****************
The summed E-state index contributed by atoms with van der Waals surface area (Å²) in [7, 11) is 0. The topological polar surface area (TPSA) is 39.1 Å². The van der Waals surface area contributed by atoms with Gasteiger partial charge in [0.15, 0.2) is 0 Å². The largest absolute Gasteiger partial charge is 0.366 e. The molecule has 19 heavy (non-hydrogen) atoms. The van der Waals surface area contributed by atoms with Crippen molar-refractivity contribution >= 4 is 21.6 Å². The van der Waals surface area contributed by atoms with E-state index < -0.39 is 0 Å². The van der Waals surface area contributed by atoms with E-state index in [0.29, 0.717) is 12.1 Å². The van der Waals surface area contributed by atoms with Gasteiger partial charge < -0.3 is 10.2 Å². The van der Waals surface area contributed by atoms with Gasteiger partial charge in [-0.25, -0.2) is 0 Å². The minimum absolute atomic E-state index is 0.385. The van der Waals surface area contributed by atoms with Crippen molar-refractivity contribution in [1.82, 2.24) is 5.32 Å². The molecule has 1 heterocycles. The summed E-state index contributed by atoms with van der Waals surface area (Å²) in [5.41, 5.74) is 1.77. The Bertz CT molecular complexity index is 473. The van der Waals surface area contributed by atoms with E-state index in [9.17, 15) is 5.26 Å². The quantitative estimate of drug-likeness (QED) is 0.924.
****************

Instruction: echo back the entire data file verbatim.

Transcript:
The summed E-state index contributed by atoms with van der Waals surface area (Å²) in [7, 11) is 0. The topological polar surface area (TPSA) is 39.1 Å². The van der Waals surface area contributed by atoms with Gasteiger partial charge in [0.15, 0.2) is 0 Å². The largest absolute Gasteiger partial charge is 0.366 e. The molecule has 19 heavy (non-hydrogen) atoms. The van der Waals surface area contributed by atoms with Crippen molar-refractivity contribution >= 4 is 21.6 Å². The van der Waals surface area contributed by atoms with E-state index < -0.39 is 0 Å². The van der Waals surface area contributed by atoms with E-state index in [0.29, 0.717) is 12.1 Å². The van der Waals surface area contributed by atoms with Gasteiger partial charge < -0.3 is 10.2 Å². The van der Waals surface area contributed by atoms with Gasteiger partial charge in [-0.25, -0.2) is 0 Å². The minimum absolute atomic E-state index is 0.385. The van der Waals surface area contributed by atoms with Crippen molar-refractivity contribution in [1.82, 2.24) is 5.32 Å². The molecule has 1 heterocycles. The summed E-state index contributed by atoms with van der Waals surface area (Å²) in [5.41, 5.74) is 1.77. The Bertz CT molecular complexity index is 473. The van der Waals surface area contributed by atoms with E-state index in [9.17, 15) is 5.26 Å². The quantitative estimate of drug-likeness (QED) is 0.924.